Should You Feed Your Dog Grain-Free Food?
Some (not all!) Grain-free dog foods are subject to additional FDA controls after several dogs who ate these foods developed the rare canine heart disease. You don’t have to give up your dog’s favorite food just because it is grain free, but it is worth taking a look at why you chose it and if it really is the best choice.
Are some of these foods really dangerous?
The FDA is suspicious of some grain-free foods due to the high incidence of dilated cardiomyopathy (DCM) in dogs. This is a condition that is not fully understood, but it is more common in certain breeds, and previous research has shown that diet can play a role, especially if it results in deficiencies in the natural chemicals taurine or carnitine in dogs.
Some veterinary cardiologists have noticed that they are seeing more cases of DCM in breeds of dogs that do not usually get sick, and these dogs ate grain-free dog food with potatoes or legumes.
That’s all we know at the moment. The FDA does not warn people against grain-free dog food, but simply warns us that they are studying it. It may turn out that the food is not connected at all. Here’s one alternative explanation that came to my mind: Grain-free pet food is more expensive and may prove popular with the same people who have the budget to take their pet to a cardiologist cynologist.
What foods are suspicious?
The FDA doesn’t name names, but here’s how they describe the products:
In diets reported to the FDA, potatoes or multiple legumes such as peas, lentils, other “legumes” (legume seeds), as well as their proteins, starch, and fiber derivatives are often listed at the top of the ingredient list, indicating that they are the main ingredients.
In other words, they are not talking about all products that say “grain-free.” If there are multiple words at the top of the ingredient list for those ingredients — for example, “lentils,” then “pea protein,” then “soy flour,” it could mean that legumes make up a significant portion of the food’s ingredients. Take a look at your dog’s food label and see if it matches this description.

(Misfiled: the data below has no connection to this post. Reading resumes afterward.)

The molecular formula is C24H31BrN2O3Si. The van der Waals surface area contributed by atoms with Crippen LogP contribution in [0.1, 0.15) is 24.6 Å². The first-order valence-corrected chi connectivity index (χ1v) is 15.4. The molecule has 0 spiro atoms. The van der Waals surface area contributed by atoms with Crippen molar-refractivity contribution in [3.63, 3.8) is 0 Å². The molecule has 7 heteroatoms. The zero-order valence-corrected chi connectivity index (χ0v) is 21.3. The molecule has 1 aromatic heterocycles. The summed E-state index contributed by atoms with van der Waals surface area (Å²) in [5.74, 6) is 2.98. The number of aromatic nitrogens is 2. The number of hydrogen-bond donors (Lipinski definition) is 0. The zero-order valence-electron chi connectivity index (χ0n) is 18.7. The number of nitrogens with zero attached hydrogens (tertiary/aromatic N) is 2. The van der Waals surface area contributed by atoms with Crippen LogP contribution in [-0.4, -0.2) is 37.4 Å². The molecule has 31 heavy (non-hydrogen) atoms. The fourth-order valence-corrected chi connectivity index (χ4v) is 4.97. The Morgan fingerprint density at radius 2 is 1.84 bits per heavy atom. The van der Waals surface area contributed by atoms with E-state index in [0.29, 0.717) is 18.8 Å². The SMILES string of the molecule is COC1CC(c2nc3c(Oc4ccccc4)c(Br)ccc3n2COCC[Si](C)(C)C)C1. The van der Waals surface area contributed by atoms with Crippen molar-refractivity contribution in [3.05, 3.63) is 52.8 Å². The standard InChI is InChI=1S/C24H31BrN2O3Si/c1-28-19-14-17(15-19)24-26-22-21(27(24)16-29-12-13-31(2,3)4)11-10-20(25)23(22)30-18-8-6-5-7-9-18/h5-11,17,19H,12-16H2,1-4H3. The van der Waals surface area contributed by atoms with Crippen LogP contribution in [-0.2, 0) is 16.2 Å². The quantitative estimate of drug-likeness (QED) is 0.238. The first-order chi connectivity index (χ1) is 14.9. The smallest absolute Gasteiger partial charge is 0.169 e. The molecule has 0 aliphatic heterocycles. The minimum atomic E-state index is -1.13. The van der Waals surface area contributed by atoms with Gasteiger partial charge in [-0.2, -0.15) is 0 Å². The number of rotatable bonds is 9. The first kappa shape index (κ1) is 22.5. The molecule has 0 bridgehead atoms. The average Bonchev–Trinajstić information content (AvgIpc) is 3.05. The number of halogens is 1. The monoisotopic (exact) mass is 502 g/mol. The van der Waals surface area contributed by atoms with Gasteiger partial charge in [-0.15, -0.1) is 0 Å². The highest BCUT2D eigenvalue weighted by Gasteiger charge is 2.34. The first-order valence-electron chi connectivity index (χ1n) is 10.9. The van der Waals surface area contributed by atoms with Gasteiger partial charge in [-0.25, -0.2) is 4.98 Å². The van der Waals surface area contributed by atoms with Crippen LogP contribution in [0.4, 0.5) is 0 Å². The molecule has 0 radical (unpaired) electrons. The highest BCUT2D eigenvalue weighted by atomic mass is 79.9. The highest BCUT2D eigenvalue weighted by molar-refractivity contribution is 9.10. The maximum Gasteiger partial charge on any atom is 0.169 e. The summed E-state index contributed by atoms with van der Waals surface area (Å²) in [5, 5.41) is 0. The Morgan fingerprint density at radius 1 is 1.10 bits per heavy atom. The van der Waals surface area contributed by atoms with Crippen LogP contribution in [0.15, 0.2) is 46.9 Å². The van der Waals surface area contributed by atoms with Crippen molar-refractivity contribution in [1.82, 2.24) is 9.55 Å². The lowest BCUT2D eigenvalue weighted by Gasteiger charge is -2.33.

What’s so great about grain-free foods?
We think of dogs as carnivores, and indeed, their wild ancestors ate many dead animals. But dogs are made to digest other foods as well. Scientists who have compared dog DNA to wolf DNA have found that our best dog friends are better than their ancestors at digesting starch (found in grains and other plant foods). This probably helped them learn how to use human waste and handouts. The details of how this happened are historically unclear, but in any case, dogs are no longer carnivores. Dogs can eat grains as part of their food if the food is overall nutritionally balanced (enough protein, etc.).
“Grain-free” dog foods are usually not all meat; Look at the ingredient list and you’ll usually find that grains like wheat or corn have been replaced by other starchy vegetables like peas, lentils, and potatoes.
Until now, both grain and vegetable based dog foods seemed to provide the same nutrition. But if the FDA’s suspicions are correct, foods high in legumes and potatoes could be harmful to your dog’s health in the long run.
What if my dog is eating grain free food?
If you’re feeding your dog a grain-free food and it contains a few legumes or potato ingredients at the top of the ingredient list, it’s probably wise to switch to something else until we figure out if they’re problematic. Whole Dog Journal suggests asking yourself why you chose this food. If it was just a whim, disconnect. But if you choose this food as the only one that helps your dog with digestion or other health problems, proceed with more caution. As always, the best source of information on what to do for your dog’s health is not an article you read online, but a discussion with your veterinarian.